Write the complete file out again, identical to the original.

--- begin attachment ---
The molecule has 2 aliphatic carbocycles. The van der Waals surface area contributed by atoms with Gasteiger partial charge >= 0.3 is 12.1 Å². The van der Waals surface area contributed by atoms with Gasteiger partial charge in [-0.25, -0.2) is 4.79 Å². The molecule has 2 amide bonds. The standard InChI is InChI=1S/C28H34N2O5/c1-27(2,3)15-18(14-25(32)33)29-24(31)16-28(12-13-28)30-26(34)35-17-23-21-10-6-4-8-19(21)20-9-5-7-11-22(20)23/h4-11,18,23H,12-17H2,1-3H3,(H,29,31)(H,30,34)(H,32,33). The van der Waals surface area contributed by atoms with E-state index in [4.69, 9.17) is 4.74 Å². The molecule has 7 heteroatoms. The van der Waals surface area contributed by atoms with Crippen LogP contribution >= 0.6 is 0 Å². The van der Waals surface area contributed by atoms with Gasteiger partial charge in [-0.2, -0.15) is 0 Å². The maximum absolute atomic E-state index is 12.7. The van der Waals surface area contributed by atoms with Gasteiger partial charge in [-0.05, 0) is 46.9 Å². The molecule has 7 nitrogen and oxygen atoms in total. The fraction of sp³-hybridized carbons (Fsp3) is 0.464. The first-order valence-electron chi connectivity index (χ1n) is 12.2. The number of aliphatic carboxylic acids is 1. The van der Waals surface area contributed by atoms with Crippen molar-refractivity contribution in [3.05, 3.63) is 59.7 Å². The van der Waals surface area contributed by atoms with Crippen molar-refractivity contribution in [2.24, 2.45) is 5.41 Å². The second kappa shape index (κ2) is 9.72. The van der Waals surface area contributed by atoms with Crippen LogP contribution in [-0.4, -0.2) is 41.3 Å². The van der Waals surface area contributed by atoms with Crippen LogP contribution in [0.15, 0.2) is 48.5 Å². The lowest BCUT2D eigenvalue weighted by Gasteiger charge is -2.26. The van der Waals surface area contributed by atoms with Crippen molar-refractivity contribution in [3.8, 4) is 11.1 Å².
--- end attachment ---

The molecule has 2 aliphatic carbocycles. The van der Waals surface area contributed by atoms with Gasteiger partial charge >= 0.3 is 12.1 Å². The van der Waals surface area contributed by atoms with Gasteiger partial charge in [-0.25, -0.2) is 4.79 Å². The molecule has 2 amide bonds. The standard InChI is InChI=1S/C28H34N2O5/c1-27(2,3)15-18(14-25(32)33)29-24(31)16-28(12-13-28)30-26(34)35-17-23-21-10-6-4-8-19(21)20-9-5-7-11-22(20)23/h4-11,18,23H,12-17H2,1-3H3,(H,29,31)(H,30,34)(H,32,33). The van der Waals surface area contributed by atoms with E-state index in [4.69, 9.17) is 4.74 Å². The molecule has 7 heteroatoms. The van der Waals surface area contributed by atoms with Crippen LogP contribution >= 0.6 is 0 Å². The van der Waals surface area contributed by atoms with Gasteiger partial charge in [-0.2, -0.15) is 0 Å². The maximum absolute atomic E-state index is 12.7. The van der Waals surface area contributed by atoms with Gasteiger partial charge in [-0.05, 0) is 46.9 Å². The molecule has 7 nitrogen and oxygen atoms in total. The fraction of sp³-hybridized carbons (Fsp3) is 0.464. The first-order valence-electron chi connectivity index (χ1n) is 12.2. The number of aliphatic carboxylic acids is 1. The van der Waals surface area contributed by atoms with Crippen molar-refractivity contribution in [3.05, 3.63) is 59.7 Å². The van der Waals surface area contributed by atoms with Crippen molar-refractivity contribution in [2.24, 2.45) is 5.41 Å². The second kappa shape index (κ2) is 9.72. The van der Waals surface area contributed by atoms with Crippen LogP contribution in [-0.4, -0.2) is 41.3 Å². The van der Waals surface area contributed by atoms with Crippen LogP contribution in [0.15, 0.2) is 48.5 Å². The lowest BCUT2D eigenvalue weighted by Gasteiger charge is -2.26. The van der Waals surface area contributed by atoms with Crippen molar-refractivity contribution in [3.8, 4) is 11.1 Å².